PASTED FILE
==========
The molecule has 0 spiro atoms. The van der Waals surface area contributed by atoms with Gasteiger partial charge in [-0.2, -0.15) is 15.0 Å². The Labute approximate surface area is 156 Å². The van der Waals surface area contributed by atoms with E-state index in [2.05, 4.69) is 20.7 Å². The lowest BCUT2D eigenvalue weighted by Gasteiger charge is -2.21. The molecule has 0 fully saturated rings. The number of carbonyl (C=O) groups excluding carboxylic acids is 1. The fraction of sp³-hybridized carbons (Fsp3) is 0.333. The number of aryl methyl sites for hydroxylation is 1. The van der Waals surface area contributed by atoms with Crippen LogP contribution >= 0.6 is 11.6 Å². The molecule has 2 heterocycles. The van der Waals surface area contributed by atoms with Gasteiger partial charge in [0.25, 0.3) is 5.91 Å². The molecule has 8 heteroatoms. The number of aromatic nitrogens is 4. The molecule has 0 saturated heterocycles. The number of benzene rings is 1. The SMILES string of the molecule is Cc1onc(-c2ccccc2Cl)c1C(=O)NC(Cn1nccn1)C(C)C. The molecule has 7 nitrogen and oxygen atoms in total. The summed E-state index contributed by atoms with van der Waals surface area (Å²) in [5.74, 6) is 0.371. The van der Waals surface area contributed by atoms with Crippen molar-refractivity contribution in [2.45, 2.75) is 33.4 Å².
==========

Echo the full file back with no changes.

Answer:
The molecule has 0 spiro atoms. The van der Waals surface area contributed by atoms with Gasteiger partial charge in [-0.2, -0.15) is 15.0 Å². The Labute approximate surface area is 156 Å². The van der Waals surface area contributed by atoms with E-state index in [2.05, 4.69) is 20.7 Å². The lowest BCUT2D eigenvalue weighted by Gasteiger charge is -2.21. The molecule has 0 fully saturated rings. The number of carbonyl (C=O) groups excluding carboxylic acids is 1. The fraction of sp³-hybridized carbons (Fsp3) is 0.333. The number of aryl methyl sites for hydroxylation is 1. The van der Waals surface area contributed by atoms with Crippen LogP contribution >= 0.6 is 11.6 Å². The molecule has 2 heterocycles. The van der Waals surface area contributed by atoms with Gasteiger partial charge in [0.25, 0.3) is 5.91 Å². The molecule has 8 heteroatoms. The number of aromatic nitrogens is 4. The molecule has 0 saturated heterocycles. The number of benzene rings is 1. The SMILES string of the molecule is Cc1onc(-c2ccccc2Cl)c1C(=O)NC(Cn1nccn1)C(C)C. The molecule has 7 nitrogen and oxygen atoms in total. The summed E-state index contributed by atoms with van der Waals surface area (Å²) in [5.74, 6) is 0.371. The van der Waals surface area contributed by atoms with Crippen molar-refractivity contribution in [2.45, 2.75) is 33.4 Å².